When Gad returned from his census-trip he reported that Israel numbered "800,000 men of strength drawing a sword". There were also "500,000 men of Judah". One of the stops on this trip was "all the cities of Canaan" (2 Sam 24:7). 1 Chronicles doesn't mention the stops on the trip and gives the figure for Israel 1,100,000 (1 Chr 21:5) and for Judah 470,000. According to Chronicles also the men of Judah "drew a sword". 1 Chron 21:6 says that they didn't count the Levites and Benjamin, because they were bored with the work. Take away from the figure the residents of all the other places Joab and the princes went - about 10 plus "all the land" - and the 70,000 that died in the subsequent plague, and you get 130,000 (tenth of the census) - 7000 (tenth of the plague) = 123,000 (Samuel figure). Add to this the women and children and Essenes, and you get 250,000.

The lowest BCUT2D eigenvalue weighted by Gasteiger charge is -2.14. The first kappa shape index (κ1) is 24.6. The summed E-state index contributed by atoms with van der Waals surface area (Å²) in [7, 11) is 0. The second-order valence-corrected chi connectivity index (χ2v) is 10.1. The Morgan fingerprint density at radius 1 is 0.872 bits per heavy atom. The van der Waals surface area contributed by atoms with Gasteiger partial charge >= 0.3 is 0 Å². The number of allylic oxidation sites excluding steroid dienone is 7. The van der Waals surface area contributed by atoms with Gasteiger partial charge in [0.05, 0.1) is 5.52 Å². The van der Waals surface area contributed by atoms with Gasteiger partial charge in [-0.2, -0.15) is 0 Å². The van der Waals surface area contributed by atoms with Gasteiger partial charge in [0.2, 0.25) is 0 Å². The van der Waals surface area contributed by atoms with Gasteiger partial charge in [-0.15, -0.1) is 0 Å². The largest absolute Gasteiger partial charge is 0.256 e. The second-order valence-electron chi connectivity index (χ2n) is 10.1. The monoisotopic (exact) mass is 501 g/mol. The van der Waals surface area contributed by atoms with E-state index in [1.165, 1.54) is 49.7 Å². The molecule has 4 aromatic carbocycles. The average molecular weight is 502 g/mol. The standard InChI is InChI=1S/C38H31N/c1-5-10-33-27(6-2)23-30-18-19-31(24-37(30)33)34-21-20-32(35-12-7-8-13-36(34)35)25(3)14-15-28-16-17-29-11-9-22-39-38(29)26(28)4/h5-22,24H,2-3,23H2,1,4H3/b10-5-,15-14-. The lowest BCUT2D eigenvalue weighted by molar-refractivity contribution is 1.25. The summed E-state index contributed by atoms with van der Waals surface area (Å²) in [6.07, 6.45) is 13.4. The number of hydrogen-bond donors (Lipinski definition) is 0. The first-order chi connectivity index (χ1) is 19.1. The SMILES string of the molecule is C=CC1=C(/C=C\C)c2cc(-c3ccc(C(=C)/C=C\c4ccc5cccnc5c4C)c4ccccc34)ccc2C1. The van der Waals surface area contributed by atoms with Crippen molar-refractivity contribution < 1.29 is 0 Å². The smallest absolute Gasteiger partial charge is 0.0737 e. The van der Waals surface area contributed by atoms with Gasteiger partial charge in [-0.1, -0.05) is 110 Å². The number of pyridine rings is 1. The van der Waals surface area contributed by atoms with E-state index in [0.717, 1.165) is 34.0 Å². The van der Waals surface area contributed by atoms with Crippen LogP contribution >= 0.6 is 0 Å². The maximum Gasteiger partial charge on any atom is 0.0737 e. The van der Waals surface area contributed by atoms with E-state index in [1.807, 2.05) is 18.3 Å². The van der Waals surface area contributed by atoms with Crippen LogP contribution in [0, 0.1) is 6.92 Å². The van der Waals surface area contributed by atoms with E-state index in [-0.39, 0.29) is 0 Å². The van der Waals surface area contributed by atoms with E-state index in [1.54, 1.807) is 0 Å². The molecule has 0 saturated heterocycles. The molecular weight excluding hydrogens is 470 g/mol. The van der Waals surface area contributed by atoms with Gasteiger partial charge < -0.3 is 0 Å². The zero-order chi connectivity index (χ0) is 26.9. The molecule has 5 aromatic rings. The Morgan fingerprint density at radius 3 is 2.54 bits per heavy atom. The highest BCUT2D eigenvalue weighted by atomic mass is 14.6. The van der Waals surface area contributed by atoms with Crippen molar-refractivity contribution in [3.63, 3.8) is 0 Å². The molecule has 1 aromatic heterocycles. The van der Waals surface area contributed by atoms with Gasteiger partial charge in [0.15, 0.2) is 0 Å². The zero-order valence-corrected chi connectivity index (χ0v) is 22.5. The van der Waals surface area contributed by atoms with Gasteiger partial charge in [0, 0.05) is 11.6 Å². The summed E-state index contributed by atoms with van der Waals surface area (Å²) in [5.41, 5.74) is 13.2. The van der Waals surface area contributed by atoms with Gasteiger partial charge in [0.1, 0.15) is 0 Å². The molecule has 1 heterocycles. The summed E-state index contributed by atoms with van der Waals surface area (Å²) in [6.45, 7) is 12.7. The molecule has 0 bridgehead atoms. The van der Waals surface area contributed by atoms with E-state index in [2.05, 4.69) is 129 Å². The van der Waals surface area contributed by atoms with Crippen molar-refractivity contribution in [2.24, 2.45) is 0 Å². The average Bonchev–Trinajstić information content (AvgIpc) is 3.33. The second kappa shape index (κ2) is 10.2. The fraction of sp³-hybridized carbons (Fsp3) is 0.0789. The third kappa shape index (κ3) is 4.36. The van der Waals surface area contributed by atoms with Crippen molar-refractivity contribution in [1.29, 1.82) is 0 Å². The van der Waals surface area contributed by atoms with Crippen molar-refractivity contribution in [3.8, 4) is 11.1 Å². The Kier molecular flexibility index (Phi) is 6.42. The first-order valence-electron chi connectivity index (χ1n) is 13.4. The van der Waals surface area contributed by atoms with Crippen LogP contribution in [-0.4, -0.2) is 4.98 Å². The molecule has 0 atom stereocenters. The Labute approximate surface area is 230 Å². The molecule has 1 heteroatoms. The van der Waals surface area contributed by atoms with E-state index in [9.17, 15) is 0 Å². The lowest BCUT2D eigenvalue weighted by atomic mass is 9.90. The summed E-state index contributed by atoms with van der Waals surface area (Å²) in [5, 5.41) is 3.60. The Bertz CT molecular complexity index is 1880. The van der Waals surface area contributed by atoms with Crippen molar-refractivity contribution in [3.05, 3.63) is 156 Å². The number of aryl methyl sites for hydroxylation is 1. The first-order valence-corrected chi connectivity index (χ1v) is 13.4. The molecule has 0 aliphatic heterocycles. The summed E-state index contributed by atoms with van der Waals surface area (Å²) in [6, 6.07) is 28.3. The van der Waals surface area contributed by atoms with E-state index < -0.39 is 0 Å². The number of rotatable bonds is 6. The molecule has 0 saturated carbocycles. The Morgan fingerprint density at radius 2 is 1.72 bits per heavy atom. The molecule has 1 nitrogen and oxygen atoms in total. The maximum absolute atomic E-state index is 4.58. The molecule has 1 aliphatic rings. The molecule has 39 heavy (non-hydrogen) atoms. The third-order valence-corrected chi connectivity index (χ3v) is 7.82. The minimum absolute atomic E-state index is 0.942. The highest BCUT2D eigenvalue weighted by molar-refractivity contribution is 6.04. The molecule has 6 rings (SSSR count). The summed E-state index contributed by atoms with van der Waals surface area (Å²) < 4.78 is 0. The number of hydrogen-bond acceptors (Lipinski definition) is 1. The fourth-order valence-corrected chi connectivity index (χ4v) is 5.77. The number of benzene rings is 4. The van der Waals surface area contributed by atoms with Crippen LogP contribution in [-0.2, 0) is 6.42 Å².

• Ariel L. Szczupak
        ... One of my pet peeves :( A few years ago (2000?) I found some 2nd mbc population estimates in a paper to be strange and I looked more deeply into the
        Message 3 of 11 , Feb 4, 2007
          At 12:16 AM 2/4/2007, Niels Peter Lemche wrote:
          >... It has to do with the maximum amount of people that the land
          >itself can support, the state of agriculture in mind. Of course
          >there will be regional and periodical fluctuations. ...

          One of my pet peeves :(

          A few years ago (2000?) I found some 2nd mbc population estimates in
          a paper to be strange and I looked more deeply into the subject,
          tracing publications and references and running some population
          models. Unfortunately I archived my photocopies and notes in some box
          - but didn't index the location. So generalities from memory ...

          Many of the more recent papers (80's & 90's) used "magic" numbers,